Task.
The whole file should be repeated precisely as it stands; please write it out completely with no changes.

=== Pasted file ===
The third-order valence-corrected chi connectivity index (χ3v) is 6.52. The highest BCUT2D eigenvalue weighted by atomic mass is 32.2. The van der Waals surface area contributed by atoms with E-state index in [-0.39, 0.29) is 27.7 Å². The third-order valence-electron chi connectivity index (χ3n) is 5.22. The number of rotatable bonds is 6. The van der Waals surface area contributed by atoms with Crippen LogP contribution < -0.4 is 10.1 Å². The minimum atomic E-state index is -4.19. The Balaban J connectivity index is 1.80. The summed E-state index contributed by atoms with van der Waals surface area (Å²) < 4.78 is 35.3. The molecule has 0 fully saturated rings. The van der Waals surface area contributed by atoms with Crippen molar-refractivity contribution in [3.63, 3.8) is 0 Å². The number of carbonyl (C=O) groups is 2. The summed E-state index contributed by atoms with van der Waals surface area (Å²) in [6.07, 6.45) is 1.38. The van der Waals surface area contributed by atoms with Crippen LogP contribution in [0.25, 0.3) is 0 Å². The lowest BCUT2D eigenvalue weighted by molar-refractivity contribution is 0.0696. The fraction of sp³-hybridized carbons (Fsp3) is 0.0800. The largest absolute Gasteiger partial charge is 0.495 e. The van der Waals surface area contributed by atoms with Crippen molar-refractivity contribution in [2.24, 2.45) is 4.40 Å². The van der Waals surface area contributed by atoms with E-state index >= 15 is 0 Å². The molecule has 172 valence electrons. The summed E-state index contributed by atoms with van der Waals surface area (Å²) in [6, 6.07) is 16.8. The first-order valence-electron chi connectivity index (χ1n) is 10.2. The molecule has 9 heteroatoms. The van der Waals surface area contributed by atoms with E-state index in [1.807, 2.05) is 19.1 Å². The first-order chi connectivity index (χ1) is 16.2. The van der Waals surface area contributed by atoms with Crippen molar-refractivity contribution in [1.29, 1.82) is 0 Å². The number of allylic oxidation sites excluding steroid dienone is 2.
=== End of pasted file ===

The third-order valence-corrected chi connectivity index (χ3v) is 6.52. The highest BCUT2D eigenvalue weighted by atomic mass is 32.2. The van der Waals surface area contributed by atoms with E-state index in [-0.39, 0.29) is 27.7 Å². The third-order valence-electron chi connectivity index (χ3n) is 5.22. The number of rotatable bonds is 6. The van der Waals surface area contributed by atoms with Crippen LogP contribution < -0.4 is 10.1 Å². The minimum atomic E-state index is -4.19. The Balaban J connectivity index is 1.80. The summed E-state index contributed by atoms with van der Waals surface area (Å²) < 4.78 is 35.3. The molecule has 0 fully saturated rings. The van der Waals surface area contributed by atoms with Crippen molar-refractivity contribution in [3.63, 3.8) is 0 Å². The number of carbonyl (C=O) groups is 2. The summed E-state index contributed by atoms with van der Waals surface area (Å²) in [6.07, 6.45) is 1.38. The van der Waals surface area contributed by atoms with Crippen LogP contribution in [0.25, 0.3) is 0 Å². The lowest BCUT2D eigenvalue weighted by molar-refractivity contribution is 0.0696. The fraction of sp³-hybridized carbons (Fsp3) is 0.0800. The largest absolute Gasteiger partial charge is 0.495 e. The van der Waals surface area contributed by atoms with Crippen molar-refractivity contribution in [2.24, 2.45) is 4.40 Å². The van der Waals surface area contributed by atoms with E-state index >= 15 is 0 Å². The molecule has 172 valence electrons. The summed E-state index contributed by atoms with van der Waals surface area (Å²) in [6, 6.07) is 16.8. The first-order valence-electron chi connectivity index (χ1n) is 10.2. The molecule has 9 heteroatoms. The van der Waals surface area contributed by atoms with E-state index in [1.807, 2.05) is 19.1 Å². The first-order chi connectivity index (χ1) is 16.2. The van der Waals surface area contributed by atoms with Crippen molar-refractivity contribution in [1.29, 1.82) is 0 Å². The number of allylic oxidation sites excluding steroid dienone is 2.